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A Taste Of Aloha – Cloning Kona’s Lemongrass Luau

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Introduction

Last year I went to Hawaii. For the first time. With me came my wife, my son, and my mother. Yes, my mother! My mother never wants to be  ANYWHERE other than Austria (her home), but three days into our vacation in Kona on the Big Island she said: “I could live here.” I was shocked but not surprised. Hawaii is… unique to say the least. The fauna, the flora the food the ocean, and the way of life. Coming to Kona, for me, also meant to visit the Kona brewery. My family and I patronized the excellent restaurant and the next day my wife and I took the brewery tour.

At the end of the tour I wanted to take a metal growler home with me. The growler came with a beer of my choice and I chose one I had never heard before: Lemongrass Luau.

It is a blonde ale, cloudy, light in color and body, with a restrained hop bitterness and a citrusy finish. It was just the right thing for a hot Hawaiian day. The growler soon had a disturbingly hollow ring to it and to my disappointment I could not find the beer back here in California.

So what is a brewer to do… he clones it!

First come the investigation.

Kona themselves tell you quite a bit about this beer online:

  • It is made from a simple malt bill of two row and wheat ( I guessed that from the cloudy appearance)
  • Turbinado sugar is used
  • Hawaiian Ginger adds a “pop” (what the hell is a “pop” of ginger?)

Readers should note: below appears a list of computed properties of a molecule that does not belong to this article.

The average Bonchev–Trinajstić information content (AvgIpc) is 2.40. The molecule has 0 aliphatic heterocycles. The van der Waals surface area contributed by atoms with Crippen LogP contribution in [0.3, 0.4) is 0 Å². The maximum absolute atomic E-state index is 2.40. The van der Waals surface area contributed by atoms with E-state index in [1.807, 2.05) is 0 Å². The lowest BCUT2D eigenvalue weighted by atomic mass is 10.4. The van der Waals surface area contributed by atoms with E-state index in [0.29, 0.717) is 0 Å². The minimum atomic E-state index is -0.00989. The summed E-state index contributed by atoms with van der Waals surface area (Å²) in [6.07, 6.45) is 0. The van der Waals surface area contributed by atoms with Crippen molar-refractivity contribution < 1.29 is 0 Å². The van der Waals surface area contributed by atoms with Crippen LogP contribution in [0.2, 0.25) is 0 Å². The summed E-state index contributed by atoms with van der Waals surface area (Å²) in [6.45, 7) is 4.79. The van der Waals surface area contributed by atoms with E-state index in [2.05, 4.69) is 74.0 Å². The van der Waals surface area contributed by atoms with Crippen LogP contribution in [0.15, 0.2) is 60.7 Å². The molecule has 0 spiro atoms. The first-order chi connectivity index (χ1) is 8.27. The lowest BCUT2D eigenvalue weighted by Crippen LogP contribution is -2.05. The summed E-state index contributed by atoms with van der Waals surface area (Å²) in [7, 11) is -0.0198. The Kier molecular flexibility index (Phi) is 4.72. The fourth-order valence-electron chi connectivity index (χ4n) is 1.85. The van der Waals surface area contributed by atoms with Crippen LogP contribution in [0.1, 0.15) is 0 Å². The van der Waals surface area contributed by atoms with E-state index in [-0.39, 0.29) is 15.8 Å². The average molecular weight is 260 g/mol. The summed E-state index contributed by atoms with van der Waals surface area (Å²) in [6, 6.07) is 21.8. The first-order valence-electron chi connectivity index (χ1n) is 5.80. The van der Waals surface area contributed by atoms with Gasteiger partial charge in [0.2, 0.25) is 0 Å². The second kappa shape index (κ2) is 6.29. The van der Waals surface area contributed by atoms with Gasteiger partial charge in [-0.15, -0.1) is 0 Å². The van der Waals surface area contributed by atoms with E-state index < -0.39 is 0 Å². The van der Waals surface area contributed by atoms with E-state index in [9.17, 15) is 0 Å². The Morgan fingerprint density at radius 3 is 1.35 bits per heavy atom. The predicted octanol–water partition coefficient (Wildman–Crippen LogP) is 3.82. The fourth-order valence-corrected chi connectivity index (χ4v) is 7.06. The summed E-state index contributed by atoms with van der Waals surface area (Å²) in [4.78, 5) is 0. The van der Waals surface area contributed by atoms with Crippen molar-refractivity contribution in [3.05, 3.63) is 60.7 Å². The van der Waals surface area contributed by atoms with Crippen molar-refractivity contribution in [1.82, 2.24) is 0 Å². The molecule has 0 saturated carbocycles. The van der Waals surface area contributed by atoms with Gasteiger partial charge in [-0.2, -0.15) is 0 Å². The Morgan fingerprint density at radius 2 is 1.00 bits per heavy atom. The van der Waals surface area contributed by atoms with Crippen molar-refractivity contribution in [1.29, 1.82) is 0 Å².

• Hops are Williamette, Northern Brewer, Pacific Gem
  • The beer is filtered through lemongrass that is grown at brewery employees’ homes
  • ABV: 5, IBU:20

Planning

Here is my screenshot form Beersmith

Malt

For the grain bill I decided on at least 20% wheat to produce the cloudy appearance but not brew a hefeweizen. The rest is made of two row.

Hops

Since Pacific Gems are mostly bittering hops, I decided to drop them and get the bitterness from Willamette and the aroma from Northern Brewer.

Adjuncts

The amount of sugar was a guess. The body of the beer is light, but not too light. So I would add around half a pound of Turbinado and tweak that amount in future batches.

Yeast

For a blonde ale I chose White Labs WLP0001 California Ale, for a clean fermentation.

Water

Since I was using very light colored grains I added 20% distilled water to the Arrow Head Mountain spring water.

Other ingredients

The ginger was difficult. I did not remember any ginger flavor in the beer but I could have missed a subtle tone. Under no circumstance I wanted any hot taste, so I decided on 1 oz in the last 10 minutes of the boil for a batch of 2.5 gal

The lemongrass would go in the secondary. I estimated three stalks should do it.

Brewing

Mashing and Boiling

  • I heated 2 gallons of water to 154F. The mash settled at 150F and was kept at that temperature for 60 minutes.
  • The ph kept at 5.3
  • I sparged with 178F water and collected 3.7 gallons.
  • The wort was boiled with the first addition of Willamette at 60 minutes.
  • Second hop addition was the Northern Brewer at 30 minutes
  • 10 minutes before the end I added the sliced ginger in a hop sock, Fermentis yeast food, and the Turbinado sugar.
  • The last aroma hop addition was added after flameout.

Cooling, Settling, Oxygenation, Pitching

  • The wort was cooled for 30 minutes in an icebath.
  • Then it was transferred to a settling bucket for 30 minutes.
  • The original gravity seems to be lower than expected. 1.046 rather than 1.051.
  • After settling it was dribbled slowly into a 3 gallon Speidel Fermenter to oxygenate the wort
  • The WLP001 was pitched and stirred.

Icebottles will keep the fermenter between 60 and 70 F

Update Brewday +1

The wort shows signs of fermentation right away

Update Brewday +4

After 4 days of active fermentation the airlock is slowing down. I have acquired 3 stalks of Lemograss. The stalks are washed with vegetable soap , cut and put into a hopsock. I soak the hopsock for 30 seconds in a Star San solution.